True pioneers of our great Texas heritage

Charlie Goodnight

In recent weeks, I have written about a very famous Texan, Larry McMurtry of Archer City. I was privileged to visit the small Texas town, meet many of its residents, shop in its old stores in the downtown area, and eat several times in the local Dairy Queen, made ultra famous in The Last Picture Show. Posters from that movie literally cover the walls, and I was informed that the townspeople were not thrilled when the book and movie first came out considering how McMurtry portrayed them in his writing. He told it all Texas tough. Some of the characters were not polished and some of their deeds not Sunday school perfect, but they were real and they were Texas.

My visit to interview McMurtry was one of the highlights of my journalistic career, but what I learned sent me delving into the rich Texas history that had intrigued me since arriving in this great state over a decade and a half ago. I found that McMurtry had loosely patterned the famed Texas Rangers in Lonesome Dove, Augustus “Gus “McCrae and Woodrow Call, after Charles Goodnight and Oliver Loving, founders of the Goodnight-Loving Cattle Trail. Bells began to ring and my heart beat faster and faster. I had been approached by Amarillo Living to do a lengthy spread on Goodnight, and the publishing company wanted only quality and diligence. They spared no expense and wanted me to visit Goodnight’s home in the beautiful Palo Duro Canyon, the new museum dedicated to his and Mary Ann’s life, and interview those connected to this famous Texan.

My late husband, Ted and I, had planned a long trip to the High Plains area of our state to encompass these tasks. I learned so much more than space allows me to share. Goodnight was quite a character and did so much more than what I ever knew. Everyone you meet in that part of the country has a Charlie Goodnight tale to share. The man was a legend in his own time and now, more than ever, with the new museum opening, and part of his life portrayed in Lonesome Dove, he is still bigger than life. Rumor has it that McMurtry is writing a new novel about “Boss Charlie.”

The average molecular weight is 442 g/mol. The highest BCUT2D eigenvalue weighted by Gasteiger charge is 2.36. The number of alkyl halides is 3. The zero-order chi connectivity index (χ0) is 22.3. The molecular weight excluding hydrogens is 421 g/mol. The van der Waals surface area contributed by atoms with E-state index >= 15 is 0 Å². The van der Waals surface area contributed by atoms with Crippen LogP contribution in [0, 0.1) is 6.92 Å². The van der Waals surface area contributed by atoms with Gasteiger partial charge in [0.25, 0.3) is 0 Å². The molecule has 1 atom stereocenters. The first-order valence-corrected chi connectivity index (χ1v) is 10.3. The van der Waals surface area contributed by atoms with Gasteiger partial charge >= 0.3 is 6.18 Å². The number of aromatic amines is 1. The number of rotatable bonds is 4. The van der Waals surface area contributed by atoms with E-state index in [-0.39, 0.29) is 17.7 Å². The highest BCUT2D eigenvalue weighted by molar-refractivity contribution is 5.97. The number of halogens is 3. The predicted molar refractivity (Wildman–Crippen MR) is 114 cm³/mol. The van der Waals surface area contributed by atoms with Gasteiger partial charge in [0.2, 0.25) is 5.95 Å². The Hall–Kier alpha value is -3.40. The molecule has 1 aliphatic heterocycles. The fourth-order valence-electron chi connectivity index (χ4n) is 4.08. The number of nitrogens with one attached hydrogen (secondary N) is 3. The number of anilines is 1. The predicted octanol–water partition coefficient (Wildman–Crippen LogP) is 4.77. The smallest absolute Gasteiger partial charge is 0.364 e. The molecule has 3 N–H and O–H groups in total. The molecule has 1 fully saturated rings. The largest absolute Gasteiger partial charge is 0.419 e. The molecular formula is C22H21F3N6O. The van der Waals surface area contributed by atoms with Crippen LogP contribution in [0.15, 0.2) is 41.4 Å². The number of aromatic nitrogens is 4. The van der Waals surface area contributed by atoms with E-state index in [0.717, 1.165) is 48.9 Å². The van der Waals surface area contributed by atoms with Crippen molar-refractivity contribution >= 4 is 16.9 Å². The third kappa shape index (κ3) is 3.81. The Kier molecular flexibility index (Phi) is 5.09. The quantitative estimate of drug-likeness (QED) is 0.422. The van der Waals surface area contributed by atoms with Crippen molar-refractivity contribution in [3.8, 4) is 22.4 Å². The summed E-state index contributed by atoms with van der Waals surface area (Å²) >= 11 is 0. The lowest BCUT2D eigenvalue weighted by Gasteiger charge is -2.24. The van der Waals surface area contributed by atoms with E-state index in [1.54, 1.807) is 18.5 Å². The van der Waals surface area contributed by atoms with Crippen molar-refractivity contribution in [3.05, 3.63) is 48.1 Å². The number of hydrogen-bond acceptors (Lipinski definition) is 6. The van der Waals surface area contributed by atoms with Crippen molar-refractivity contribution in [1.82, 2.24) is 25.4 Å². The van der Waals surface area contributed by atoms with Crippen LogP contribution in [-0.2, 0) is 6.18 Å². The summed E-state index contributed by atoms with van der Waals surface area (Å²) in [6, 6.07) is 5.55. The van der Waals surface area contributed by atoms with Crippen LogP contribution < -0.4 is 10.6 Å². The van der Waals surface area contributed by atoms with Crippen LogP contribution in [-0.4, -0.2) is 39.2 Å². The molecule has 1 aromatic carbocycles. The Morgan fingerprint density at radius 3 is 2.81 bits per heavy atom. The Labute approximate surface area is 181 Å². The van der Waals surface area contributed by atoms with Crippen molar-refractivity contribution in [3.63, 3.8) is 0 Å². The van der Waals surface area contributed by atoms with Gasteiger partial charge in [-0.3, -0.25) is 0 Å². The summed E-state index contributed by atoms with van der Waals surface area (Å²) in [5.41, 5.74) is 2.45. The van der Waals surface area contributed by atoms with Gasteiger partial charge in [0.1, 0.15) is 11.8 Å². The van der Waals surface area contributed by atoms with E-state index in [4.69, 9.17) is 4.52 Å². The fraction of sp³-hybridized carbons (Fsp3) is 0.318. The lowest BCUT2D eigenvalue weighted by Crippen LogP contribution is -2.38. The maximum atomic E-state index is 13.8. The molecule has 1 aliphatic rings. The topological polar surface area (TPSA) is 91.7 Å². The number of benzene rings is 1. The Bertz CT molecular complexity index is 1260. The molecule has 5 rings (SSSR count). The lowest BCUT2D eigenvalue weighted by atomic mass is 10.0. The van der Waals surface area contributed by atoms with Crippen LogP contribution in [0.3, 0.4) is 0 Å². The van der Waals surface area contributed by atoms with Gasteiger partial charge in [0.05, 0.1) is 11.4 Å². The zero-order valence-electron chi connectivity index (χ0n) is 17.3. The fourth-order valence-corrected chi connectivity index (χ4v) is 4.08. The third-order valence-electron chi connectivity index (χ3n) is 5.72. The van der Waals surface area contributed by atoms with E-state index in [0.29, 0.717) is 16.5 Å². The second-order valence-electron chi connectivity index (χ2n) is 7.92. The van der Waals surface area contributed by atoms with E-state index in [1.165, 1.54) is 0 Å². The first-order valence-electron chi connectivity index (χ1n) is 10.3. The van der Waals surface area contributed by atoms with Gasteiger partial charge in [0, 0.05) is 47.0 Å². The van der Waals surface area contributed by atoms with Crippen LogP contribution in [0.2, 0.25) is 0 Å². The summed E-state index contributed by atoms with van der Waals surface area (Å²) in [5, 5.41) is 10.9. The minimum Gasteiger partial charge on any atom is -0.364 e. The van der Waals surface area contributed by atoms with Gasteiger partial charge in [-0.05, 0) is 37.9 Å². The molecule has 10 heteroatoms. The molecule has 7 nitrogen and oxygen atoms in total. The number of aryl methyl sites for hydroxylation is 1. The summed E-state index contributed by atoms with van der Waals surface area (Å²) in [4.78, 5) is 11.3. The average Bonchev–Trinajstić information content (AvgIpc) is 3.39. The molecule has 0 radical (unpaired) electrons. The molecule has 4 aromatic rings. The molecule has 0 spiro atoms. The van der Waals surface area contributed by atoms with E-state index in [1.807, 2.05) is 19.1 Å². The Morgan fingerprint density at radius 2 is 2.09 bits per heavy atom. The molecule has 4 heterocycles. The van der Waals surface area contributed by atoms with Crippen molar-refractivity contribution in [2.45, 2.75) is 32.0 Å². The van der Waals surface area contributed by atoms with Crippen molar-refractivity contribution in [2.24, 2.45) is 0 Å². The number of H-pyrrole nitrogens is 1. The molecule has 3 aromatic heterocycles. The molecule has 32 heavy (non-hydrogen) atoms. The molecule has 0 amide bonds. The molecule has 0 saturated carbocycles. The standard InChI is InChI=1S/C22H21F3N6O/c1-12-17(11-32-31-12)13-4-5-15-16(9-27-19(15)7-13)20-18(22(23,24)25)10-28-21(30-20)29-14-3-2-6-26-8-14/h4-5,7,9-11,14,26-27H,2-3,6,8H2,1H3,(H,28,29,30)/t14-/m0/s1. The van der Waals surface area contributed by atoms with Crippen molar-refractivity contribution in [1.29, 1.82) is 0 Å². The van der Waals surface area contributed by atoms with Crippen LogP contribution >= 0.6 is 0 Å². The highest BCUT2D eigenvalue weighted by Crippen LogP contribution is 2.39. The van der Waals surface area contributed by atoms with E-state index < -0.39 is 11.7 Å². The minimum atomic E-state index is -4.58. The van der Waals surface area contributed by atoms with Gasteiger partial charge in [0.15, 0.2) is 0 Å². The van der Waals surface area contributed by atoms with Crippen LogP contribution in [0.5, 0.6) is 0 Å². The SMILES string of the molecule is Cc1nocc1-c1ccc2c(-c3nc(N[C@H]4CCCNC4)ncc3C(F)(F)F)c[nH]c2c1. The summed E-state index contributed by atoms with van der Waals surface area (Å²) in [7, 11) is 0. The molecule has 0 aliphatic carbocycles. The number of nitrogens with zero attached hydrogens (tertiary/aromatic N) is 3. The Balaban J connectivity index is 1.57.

I had the joy of standing or stooping in the little wooden dugout that Charles first brought Mary Ann Goodnight to in the historic Palo Duro Canyon, touring the Panhandle – Plains Historical Museum in Canyon, Texas, and later being invited to tour the Goodnight ranch home on the rim of the canyon. It has since been remodeled and renamed the Charles Goodnight Historical Center in Goodnight, Texas, and is a very popular tourist spot. Ted and I, on our own, found the tiny country cemetery across the tracks where both Charles and Mary Ann Goodnight are buried. Brightly colored bandanas tied on the fences are flapping in the wind on the top of the rise in their honor.

During these exciting trips and much research that followed, I learned that Charles Goodnight and his beautiful bride, Mary Ann, did so much more than I ever knew or realized. What an inspiration and what fodder for movies and books! The following things are attributed to Charles Goodnight, and they don’t even scratch the surface.

• Established the first cattle ranch in the Texas Panhandle in 1876

• Noted expert on the breeding and raising of fine cattle and buffalo

• Loved and revered all nature, from insects to flowers

• Built the “Castle on the Prairie” for his beloved wife, Mary Ann, in 1887

• Along with Mary Ann, saved a remnant of the southern herd of the American bison or buffalo. A portion of their first herd is now in Caprock Canyon State Park

• Credited with inventing the chuck wagon

• Along with Mary Ann, founded the Goodnight College and helped build two churches in the area

• Served as a Texas Ranger, Indian scout, soldier, banker and mine owner

• Blazed the Goodnight-Loving Cattle Trail